Two years ago, in the same ballpark, prepping to play the same team, the Phillies lost their voice. Prior to taking on the Nationals on Wednesday night in Washington, the Phillies recalled April 13, 2009, the day Hall of Fame broadcaster Harry Kalas passed away hours before the Nationals' home opener.
"It was like any other day," Ryan Howard said on the two-year anniversary of Kalas' death. "I remember I had just seen him just before he was heading up to the booth. At that time, everything was cool, it was normal. And then we get the news that he had a heart attack, that he had passed. It was hard to believe. I was just talking to him. It was definitely hard."
"(Team president) David (Montgomery) got us together and said something happened to Harry," Shane Victorino said. "Obviously, he said things didn't look good. The news came later and it definitely was sad."
Kalas collapsed in the visiting television booth less than three hours before the Monday matinee game was scheduled to begin. The memory still shakes radio broadcaster and former Phillies reliever Larry Andersen, a close friend of Kalas' during his long tenure with the team.
"It's just an eerie feeling when you walk by, just every day," the former Phillies pitcher and current radio broadcaster said of walking by the visiting television booth at Nationals Park. "You walk by and you have the vision of H.K. lying there with his eyes open, kind of looking up to the sky. But I don't think he was there."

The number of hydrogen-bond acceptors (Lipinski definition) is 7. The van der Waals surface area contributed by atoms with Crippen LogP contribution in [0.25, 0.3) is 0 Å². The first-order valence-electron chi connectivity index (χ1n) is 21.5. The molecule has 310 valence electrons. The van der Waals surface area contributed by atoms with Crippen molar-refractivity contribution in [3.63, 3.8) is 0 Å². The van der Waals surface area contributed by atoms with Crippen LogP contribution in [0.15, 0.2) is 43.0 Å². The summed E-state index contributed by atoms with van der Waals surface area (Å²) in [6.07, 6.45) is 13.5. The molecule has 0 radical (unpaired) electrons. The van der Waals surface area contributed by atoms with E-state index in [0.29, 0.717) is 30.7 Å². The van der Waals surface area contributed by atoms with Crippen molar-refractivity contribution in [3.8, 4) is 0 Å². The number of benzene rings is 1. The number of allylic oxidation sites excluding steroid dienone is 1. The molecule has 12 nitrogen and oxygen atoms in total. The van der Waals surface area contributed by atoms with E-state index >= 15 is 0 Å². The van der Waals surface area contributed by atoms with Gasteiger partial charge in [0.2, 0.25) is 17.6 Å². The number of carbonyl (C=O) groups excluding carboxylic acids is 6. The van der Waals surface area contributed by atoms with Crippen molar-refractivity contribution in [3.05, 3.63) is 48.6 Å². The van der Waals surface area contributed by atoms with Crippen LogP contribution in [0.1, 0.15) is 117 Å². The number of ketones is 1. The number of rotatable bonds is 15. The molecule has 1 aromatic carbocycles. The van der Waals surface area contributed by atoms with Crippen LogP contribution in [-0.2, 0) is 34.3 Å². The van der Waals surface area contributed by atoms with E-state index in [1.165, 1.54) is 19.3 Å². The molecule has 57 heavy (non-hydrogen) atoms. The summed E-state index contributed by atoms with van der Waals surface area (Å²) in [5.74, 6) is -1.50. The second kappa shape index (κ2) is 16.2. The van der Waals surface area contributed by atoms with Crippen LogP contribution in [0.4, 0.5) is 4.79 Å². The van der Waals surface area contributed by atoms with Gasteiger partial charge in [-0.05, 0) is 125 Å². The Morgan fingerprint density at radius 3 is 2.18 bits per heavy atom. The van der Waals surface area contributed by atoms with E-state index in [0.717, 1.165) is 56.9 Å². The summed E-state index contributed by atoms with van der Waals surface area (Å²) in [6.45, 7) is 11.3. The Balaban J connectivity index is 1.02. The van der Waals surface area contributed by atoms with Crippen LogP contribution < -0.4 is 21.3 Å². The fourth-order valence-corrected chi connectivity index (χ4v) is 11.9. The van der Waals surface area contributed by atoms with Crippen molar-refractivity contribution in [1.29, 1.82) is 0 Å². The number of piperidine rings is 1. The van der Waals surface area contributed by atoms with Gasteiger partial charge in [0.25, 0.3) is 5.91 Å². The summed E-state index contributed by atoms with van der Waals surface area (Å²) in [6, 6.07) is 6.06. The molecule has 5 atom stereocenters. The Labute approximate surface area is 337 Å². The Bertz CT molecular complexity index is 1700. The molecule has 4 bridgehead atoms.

Although the news of Kalas' death came no more than 90 minutes before first pitch, the broadcast team soldiered on.
"Hardest game I ever did," broadcaster Chris Wheeler said. "We talk about that all the time. The hardest part was sitting there getting your thoughts together knowing that we were going to be on an hour and a half after we heard this. I'm thinking a lot of people are going to take their cue from us in a lot of ways. I remember the responsibility that I felt that day of trying to do the right thing, whatever the hell that is. I didn't know what that was, but so many people said to us afterwards that we helped them get through the day. That made me feel good."
Kalas was inducted into the Hall of Fame as the Ford C. Frick Award winner in 2002.
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